From the writer’s point of view, the historical novel, is like an iceberg with only the smallest part on show to the public. First comes the research, which can take months or even years. Next comes plotting and planning before the writing itself - and all this is the tip of the iceberg. But if our iceberg isn’t about to sink without trace, it needs more underpinning by getting it noticed. In other words, promotion.
My next book, Road to London, set in the Tudor period, isn’t published until April 5th but plans have been afoot since September as to how to promote it. After talking to Harriet Castor about the stunning Tudor dress she wears for the promotion of VIII, I had the idea of making two children’s outfits as might be worn by the two main characters in the story. One would be for Thomas, a scholar from Stratford-upon-Avon, and one for Alice, a serving wench from London. I wanted children at school events to be able to try them on and discover how different these clothes were from their own. For one thing, the outfits would be made of either linen or wool – no cotton or easy wash synthetics. A company called The Tudor Tailor was very helpful, full of advice and supplied patterns for each of the costumes.
I drove up to Stoke-on-Trent to a shop called Abakhan, which is an Aladdin’s cave of fabric at great prices and not long after, I got out my sewing machine (which I confess I hadn’t used for ages) and began to make Alice’s outfit.
This is the linen smock Alice would wear during the day and she would almost certainly sleep in, too. No nipping down to M&S or Dorothy P’s to buy a nice nighty. The smock was made of linen so that it could be washed from time to time – but I can only guess that it wouldn’t happen as often as we would like in 2012. Please note that she would not wear knickers. The advantage of this was that it was easier to ‘got to the loo’ if she was out in the fields. The disadvantage was that rape was very much easier.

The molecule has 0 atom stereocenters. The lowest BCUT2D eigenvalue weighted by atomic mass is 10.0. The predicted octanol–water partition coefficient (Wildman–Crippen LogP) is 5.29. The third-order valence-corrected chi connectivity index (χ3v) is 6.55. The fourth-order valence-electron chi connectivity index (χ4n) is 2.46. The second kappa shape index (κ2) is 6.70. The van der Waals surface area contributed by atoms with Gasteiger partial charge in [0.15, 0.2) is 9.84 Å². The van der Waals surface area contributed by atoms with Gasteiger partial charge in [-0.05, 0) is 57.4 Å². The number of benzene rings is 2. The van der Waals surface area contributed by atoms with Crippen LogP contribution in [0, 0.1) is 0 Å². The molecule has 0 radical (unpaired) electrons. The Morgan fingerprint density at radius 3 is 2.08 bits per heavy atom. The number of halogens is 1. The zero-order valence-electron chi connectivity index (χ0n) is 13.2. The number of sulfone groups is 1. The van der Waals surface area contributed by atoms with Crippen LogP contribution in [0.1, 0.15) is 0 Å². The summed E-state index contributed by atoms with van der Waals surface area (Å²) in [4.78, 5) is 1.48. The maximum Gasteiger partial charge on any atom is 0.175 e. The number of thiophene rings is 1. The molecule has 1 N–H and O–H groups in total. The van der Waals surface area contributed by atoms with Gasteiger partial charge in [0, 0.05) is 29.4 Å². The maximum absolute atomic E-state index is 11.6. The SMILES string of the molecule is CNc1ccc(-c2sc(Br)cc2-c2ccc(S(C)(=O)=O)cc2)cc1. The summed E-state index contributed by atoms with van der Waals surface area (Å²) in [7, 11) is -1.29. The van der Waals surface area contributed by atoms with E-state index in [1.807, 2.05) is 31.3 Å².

On top of the smock, Alice would wear a red flannel petticoat, firstly for warmth as Tudor houses, in spite of their open fires, could be bitterly cold. But the Tudors also believed that red worn close to the skin would promote good health. When Henry VIII’s body began to fail, red flannel underwear was made for him and, interestingly, Elizabeth I was wrapped in red flannel when she had smallpox.
Alice’s woollen kirtle with attached bodice would be worn on top of the petticoat and was unlikely to be washed often but dirt and mud would be brushed off. The kirtle I made for Alice has a bodice attached with ties of ribbon at the front. I think the ribbon would be bought at a fair or from a tinker passing by and might well have been given to her as a birthday present. Ribbons or laces were a very practical way of fastening the bodice as it could be loosened or tightened to fit. I could have made buttons. These would be made with a circle of cloth, gathered up tightly, then stitched with back-stitch to cover the cloth. Then, of course, you would have to make a button hole. All terribly time-consuming – so I took the easy way out and added ribbons.
Now Alice is ready for work in the tavern. Her apron is made of linen and is not gathered at the top as is a modern apron but is perfectly smooth. Her cap is simply a square of linen tied round her head to keep her hair out of the way.
With just a month to go, I must get on with the boy’s outfit. Not quite so multi layered as Alice’s – just a smock, doublet and hose. I’m pleased with the results on a limited budget. The two outfits came in at around £80 – unless you pay me for my time, of course!